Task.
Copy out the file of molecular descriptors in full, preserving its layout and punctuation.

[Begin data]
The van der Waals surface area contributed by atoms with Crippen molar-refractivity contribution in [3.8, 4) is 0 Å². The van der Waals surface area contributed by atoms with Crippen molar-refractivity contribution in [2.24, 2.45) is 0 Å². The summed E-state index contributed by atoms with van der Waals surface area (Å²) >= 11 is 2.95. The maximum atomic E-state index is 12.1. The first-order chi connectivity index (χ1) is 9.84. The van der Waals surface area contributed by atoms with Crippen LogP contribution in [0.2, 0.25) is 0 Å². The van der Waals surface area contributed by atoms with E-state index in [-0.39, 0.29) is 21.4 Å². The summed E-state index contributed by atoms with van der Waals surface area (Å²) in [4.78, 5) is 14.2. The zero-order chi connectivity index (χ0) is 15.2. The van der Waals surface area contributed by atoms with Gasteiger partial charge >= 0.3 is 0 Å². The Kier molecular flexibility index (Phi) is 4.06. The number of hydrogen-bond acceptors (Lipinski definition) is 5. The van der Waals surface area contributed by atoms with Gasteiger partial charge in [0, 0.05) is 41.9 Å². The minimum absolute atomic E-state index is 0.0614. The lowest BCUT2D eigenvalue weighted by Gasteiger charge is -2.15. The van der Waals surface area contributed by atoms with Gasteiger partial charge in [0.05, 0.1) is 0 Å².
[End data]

The van der Waals surface area contributed by atoms with Crippen molar-refractivity contribution in [3.8, 4) is 0 Å². The van der Waals surface area contributed by atoms with Crippen molar-refractivity contribution in [2.24, 2.45) is 0 Å². The summed E-state index contributed by atoms with van der Waals surface area (Å²) >= 11 is 2.95. The maximum atomic E-state index is 12.1. The first-order chi connectivity index (χ1) is 9.84. The van der Waals surface area contributed by atoms with Crippen LogP contribution in [0.2, 0.25) is 0 Å². The van der Waals surface area contributed by atoms with E-state index in [-0.39, 0.29) is 21.4 Å². The summed E-state index contributed by atoms with van der Waals surface area (Å²) in [4.78, 5) is 14.2. The zero-order chi connectivity index (χ0) is 15.2. The van der Waals surface area contributed by atoms with Gasteiger partial charge >= 0.3 is 0 Å². The Kier molecular flexibility index (Phi) is 4.06. The number of hydrogen-bond acceptors (Lipinski definition) is 5. The van der Waals surface area contributed by atoms with Gasteiger partial charge in [0, 0.05) is 41.9 Å². The minimum absolute atomic E-state index is 0.0614. The lowest BCUT2D eigenvalue weighted by Gasteiger charge is -2.15. The van der Waals surface area contributed by atoms with Gasteiger partial charge in [0.05, 0.1) is 0 Å².